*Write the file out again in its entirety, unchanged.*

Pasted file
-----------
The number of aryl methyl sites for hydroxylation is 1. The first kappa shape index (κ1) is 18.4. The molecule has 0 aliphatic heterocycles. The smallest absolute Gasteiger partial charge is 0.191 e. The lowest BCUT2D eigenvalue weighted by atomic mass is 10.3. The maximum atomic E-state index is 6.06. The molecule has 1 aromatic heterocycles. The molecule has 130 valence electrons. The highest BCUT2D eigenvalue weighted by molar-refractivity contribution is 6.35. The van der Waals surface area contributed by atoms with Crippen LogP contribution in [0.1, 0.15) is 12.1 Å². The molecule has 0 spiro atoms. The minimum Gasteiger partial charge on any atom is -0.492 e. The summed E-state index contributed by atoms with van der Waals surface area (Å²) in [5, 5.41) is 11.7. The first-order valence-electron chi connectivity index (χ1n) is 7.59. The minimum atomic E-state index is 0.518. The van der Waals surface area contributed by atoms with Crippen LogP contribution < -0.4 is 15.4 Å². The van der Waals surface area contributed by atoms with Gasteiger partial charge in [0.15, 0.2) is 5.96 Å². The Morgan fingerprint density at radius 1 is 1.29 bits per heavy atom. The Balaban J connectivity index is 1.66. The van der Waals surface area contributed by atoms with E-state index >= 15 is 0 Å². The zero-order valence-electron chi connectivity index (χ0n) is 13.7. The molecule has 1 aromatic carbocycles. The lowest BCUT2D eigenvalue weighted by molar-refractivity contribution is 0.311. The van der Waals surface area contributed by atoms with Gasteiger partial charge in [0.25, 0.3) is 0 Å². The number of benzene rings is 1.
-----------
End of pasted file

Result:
The number of aryl methyl sites for hydroxylation is 1. The first kappa shape index (κ1) is 18.4. The molecule has 0 aliphatic heterocycles. The smallest absolute Gasteiger partial charge is 0.191 e. The lowest BCUT2D eigenvalue weighted by atomic mass is 10.3. The maximum atomic E-state index is 6.06. The molecule has 1 aromatic heterocycles. The molecule has 130 valence electrons. The highest BCUT2D eigenvalue weighted by molar-refractivity contribution is 6.35. The van der Waals surface area contributed by atoms with Crippen LogP contribution in [0.1, 0.15) is 12.1 Å². The molecule has 0 spiro atoms. The minimum Gasteiger partial charge on any atom is -0.492 e. The summed E-state index contributed by atoms with van der Waals surface area (Å²) in [5, 5.41) is 11.7. The first-order valence-electron chi connectivity index (χ1n) is 7.59. The minimum atomic E-state index is 0.518. The van der Waals surface area contributed by atoms with Crippen LogP contribution < -0.4 is 15.4 Å². The van der Waals surface area contributed by atoms with Gasteiger partial charge in [0.15, 0.2) is 5.96 Å². The Morgan fingerprint density at radius 1 is 1.29 bits per heavy atom. The Balaban J connectivity index is 1.66. The van der Waals surface area contributed by atoms with E-state index >= 15 is 0 Å². The zero-order valence-electron chi connectivity index (χ0n) is 13.7. The molecule has 1 aromatic carbocycles. The lowest BCUT2D eigenvalue weighted by molar-refractivity contribution is 0.311. The van der Waals surface area contributed by atoms with Gasteiger partial charge in [0.25, 0.3) is 0 Å². The number of benzene rings is 1.